Red Hat Enterprise Linux 7 tested

Red Advance

© Lead Image © choreograph,

© Lead Image © choreograph,

Article from Issue 166/2014

On June 10, Red Hat launched a new major release of its enterprise distribution, RHEL 7. We take a look to find out where RHEL is headed.

The antics of Linux vendors in the enterprise environment conjures up pictures of an elephant race on the highway. Inch by inch, Ubuntu, Red Hat, and SUSE slowly squeeze past one another, each trying to anchor its market position with a new major release. Don't expect any giant leaps or rapid overtaking maneuvers, though – all the market players focus instead on demonstrating their robustness and efficiency through perseverance and consistency.

The long-term support (LTS) of enterprise distributions is a curiosity in the otherwise fast-moving FLOSS world. Canonical, Red Hat, and SUSE launch a product and commit to maintaining it over a period of years. This long-term commitment means admins can plan for long maintenance cycles of five years or more, instead of having a major update every two years; even long-term support is available at a premium [1].

Focus on Stability

In contrast to desktop distributions, enterprise versions primarily focus on stability. Red Hat and SUSE have their own test labs, in the form of the community editions of Fedora and openSUSE, where new features take a test run before making their way into the company's enterprise product.

Enterprise distros also set the bar higher for eliminating bugs, so each update requires more work than a community distro. Red Hat, for example, refuses to distribute kernel updates or even updated versions of the enterprise distribution's packages. A new feature might be added as a tech preview in later minor releases, but for the most part, users have to wait for a major release to find anything new.

All eyes thus watch expectantly for each new enterprise release. After all, whatever Red Hat gets wrong in version 7.0 will burden the company for a long time. In this article, I show what RHEL 7 [2] really can do, what has changed compared with the previous version, and whether the update is worthwhile.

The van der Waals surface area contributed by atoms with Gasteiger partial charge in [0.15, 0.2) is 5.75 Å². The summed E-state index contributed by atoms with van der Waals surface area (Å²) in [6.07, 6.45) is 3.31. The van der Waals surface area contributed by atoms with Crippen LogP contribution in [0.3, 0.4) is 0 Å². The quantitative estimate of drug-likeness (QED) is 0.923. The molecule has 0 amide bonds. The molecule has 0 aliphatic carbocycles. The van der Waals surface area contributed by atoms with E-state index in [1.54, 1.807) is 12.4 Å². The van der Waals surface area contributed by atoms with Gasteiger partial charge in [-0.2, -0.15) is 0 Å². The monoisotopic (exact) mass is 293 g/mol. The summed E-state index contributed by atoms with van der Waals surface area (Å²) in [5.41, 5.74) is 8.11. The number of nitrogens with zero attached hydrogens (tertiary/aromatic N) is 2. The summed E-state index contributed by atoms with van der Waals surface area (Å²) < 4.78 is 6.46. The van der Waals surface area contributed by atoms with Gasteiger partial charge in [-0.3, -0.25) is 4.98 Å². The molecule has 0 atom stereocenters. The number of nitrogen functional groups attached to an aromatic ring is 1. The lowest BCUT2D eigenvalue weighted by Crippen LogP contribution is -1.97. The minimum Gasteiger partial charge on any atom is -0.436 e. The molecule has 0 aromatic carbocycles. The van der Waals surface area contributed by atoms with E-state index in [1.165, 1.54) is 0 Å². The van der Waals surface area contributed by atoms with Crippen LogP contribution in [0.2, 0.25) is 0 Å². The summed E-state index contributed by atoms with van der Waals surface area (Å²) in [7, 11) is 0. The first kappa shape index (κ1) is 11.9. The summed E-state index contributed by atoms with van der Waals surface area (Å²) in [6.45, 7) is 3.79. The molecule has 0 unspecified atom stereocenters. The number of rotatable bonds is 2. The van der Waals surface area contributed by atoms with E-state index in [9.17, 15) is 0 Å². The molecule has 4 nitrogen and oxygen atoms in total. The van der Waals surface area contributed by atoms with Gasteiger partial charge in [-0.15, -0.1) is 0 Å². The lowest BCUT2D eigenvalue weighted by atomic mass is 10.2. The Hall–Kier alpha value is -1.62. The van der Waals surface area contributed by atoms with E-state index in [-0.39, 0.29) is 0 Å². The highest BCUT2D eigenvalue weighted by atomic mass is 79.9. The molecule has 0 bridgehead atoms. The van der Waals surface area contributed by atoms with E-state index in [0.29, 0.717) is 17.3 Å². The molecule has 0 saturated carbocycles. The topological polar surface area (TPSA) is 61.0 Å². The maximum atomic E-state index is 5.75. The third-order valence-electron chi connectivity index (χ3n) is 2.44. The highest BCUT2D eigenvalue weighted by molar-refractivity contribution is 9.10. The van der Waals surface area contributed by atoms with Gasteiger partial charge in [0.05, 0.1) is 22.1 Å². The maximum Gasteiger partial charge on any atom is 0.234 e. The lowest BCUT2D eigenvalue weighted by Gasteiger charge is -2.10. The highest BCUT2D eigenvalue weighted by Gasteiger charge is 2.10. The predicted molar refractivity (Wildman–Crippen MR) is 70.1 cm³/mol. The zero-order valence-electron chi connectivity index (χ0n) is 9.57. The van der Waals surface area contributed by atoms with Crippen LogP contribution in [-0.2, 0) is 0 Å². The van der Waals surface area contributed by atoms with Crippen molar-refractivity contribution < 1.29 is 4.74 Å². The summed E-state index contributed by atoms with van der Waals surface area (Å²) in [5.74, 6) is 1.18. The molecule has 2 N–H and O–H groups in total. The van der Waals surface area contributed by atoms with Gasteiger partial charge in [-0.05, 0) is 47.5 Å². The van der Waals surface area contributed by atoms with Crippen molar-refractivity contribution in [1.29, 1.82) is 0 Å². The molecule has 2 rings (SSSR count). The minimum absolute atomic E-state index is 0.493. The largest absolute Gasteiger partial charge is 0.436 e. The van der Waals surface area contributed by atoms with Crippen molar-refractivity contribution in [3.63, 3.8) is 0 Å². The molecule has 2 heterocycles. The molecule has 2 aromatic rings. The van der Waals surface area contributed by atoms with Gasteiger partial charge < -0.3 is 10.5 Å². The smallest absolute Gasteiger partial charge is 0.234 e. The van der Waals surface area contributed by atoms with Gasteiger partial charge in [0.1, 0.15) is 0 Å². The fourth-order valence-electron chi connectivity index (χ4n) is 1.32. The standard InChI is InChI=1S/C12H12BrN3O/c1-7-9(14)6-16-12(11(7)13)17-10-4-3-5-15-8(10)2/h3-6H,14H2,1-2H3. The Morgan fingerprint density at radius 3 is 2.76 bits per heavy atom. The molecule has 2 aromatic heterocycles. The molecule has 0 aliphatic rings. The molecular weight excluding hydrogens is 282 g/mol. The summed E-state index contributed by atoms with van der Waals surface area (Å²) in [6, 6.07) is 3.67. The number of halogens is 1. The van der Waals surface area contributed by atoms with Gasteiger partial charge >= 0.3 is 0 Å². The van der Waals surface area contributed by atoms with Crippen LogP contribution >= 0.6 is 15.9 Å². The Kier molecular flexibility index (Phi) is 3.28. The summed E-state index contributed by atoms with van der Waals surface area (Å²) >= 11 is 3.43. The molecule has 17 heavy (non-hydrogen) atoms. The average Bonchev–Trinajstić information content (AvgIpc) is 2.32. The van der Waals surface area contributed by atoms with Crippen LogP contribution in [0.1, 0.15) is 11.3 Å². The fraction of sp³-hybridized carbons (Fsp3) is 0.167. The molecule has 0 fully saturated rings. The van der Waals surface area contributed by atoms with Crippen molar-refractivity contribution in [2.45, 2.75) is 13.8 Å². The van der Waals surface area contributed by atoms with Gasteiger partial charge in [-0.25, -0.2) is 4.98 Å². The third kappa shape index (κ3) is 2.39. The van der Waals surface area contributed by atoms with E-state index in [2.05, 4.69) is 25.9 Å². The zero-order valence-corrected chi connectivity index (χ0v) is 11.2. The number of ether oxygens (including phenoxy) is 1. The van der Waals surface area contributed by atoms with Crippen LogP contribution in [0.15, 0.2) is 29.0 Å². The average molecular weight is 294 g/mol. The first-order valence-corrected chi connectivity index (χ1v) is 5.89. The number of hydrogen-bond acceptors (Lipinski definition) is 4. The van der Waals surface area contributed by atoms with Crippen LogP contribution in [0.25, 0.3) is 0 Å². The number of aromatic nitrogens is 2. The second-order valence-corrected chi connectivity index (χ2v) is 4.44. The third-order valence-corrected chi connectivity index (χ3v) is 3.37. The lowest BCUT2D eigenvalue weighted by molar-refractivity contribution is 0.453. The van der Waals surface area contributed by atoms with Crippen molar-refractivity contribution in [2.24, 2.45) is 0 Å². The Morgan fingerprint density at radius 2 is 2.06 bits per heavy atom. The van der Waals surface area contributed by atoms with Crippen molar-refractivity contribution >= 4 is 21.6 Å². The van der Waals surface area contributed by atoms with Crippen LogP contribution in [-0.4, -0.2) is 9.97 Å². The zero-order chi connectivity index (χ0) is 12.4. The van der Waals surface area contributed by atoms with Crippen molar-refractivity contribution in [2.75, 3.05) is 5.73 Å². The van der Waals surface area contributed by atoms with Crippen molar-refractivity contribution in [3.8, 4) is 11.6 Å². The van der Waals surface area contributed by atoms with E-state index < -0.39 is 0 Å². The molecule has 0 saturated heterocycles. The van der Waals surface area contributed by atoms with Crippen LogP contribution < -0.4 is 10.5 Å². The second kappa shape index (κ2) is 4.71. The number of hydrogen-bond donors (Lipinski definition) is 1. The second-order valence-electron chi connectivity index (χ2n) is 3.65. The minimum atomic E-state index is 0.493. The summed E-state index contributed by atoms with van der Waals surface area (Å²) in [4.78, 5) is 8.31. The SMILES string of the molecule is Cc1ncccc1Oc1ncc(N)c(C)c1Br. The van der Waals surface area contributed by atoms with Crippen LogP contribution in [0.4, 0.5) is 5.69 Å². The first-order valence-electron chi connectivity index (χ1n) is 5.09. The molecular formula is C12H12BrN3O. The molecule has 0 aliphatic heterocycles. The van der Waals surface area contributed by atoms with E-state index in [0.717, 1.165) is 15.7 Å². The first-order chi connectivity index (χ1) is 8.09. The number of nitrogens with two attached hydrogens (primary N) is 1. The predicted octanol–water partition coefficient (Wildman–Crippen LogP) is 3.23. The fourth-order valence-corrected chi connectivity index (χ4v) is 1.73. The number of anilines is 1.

Installing a Linux system is not really anything special, especially not in these times of colorful installation routines. Red Hat remains faithful to its Anaconda base in RHEL 7, garnishing it with a simple graphical interface (Figure 1).

Figure 1: The Red Hat Installer is still based on Anaconda and offers plain cooking in the best sense of the word.

Some pitfalls still await admins who rush in. If you guide the configuration according to the icons marked with a red exclamation mark in the installer, you will end up with a working RHEL 7 installation at the end of the day; however, it will also lack practically everything you need for effective work – such as a hostname, a proper network connection, Perl, and a graphical user interface, to name just a few (Figure 2).

Figure 2: Caution: If you opt for the minimal package selection, you end up with a system without Perl or a GUI. Installing a package set makes more sense.

To aggravate the situation, the keyboard layout settings at the command line are not those you set at the start of the GUI installer. Just imagine, for example, a French or German admin sitting in front of a TTY that has a US layout assigned to it trying to type in the non-standard characters they use for their passwords.

For a far easier time, you will probably want to opt for a GUI in the package selection phase of the RHEL 7 installer. After a reboot and after agreeing to the Red Hat EULA (Figure 3), you end up in a Gnome 3 desktop with your choice of language (Figure 4), running in the special "classic" mode and with the keyboard layout that you chose  – even though Gnome insists on asking you again if you really want that layout.

Figure 3: Linux, yes, open source, yes – but still with an EULA to confirm after the reboot. On first start, admins need to click their way through the Red Hat license before they can continue.
Figure 4: RHEL 7 comes with a Gnome classic desktop, which is strongly reminiscent of Gnome  2 but also includes some Gnome 3 elements. If you choose this desktop, you can also rely on having the correct keyboard layout.

XFS Instead of ext 4

Many changes go pretty much unnoticed by admins in distributions with long-term support. The change of the default filesystem in RHEL 7 is a good example, because only a call to mount at the command line reveals that RHEL 7 uses XFS. Thus, XFS replaces the previous default ext 4, although the latter is still available.

The reason for the change, Red Hat states, is that a default installation can now use a big storage device with up to 500TB, but this just appears to be an excuse. The red hats are not saying anything about other potential motives. It is conceivable, though, that Red Hat was long dissatisfied with ext 4 because of its known performance issues and actually wanted to switch to Btrfs with RHEL 7. However, because Btrfs is not ready, and nobody can say when it will be, Red Hat may just have switched to XFS instead, because it is viewed to be equally as well integrated and stable as ext  4.

Incidentally, Btrfs is available as an option in RHEL 7, and Red Hat supplies it with its own Snapper [3] snapshot tool. If you want to try Btrfs on Red Hat systems, you can simply activate it in RHEL 7.

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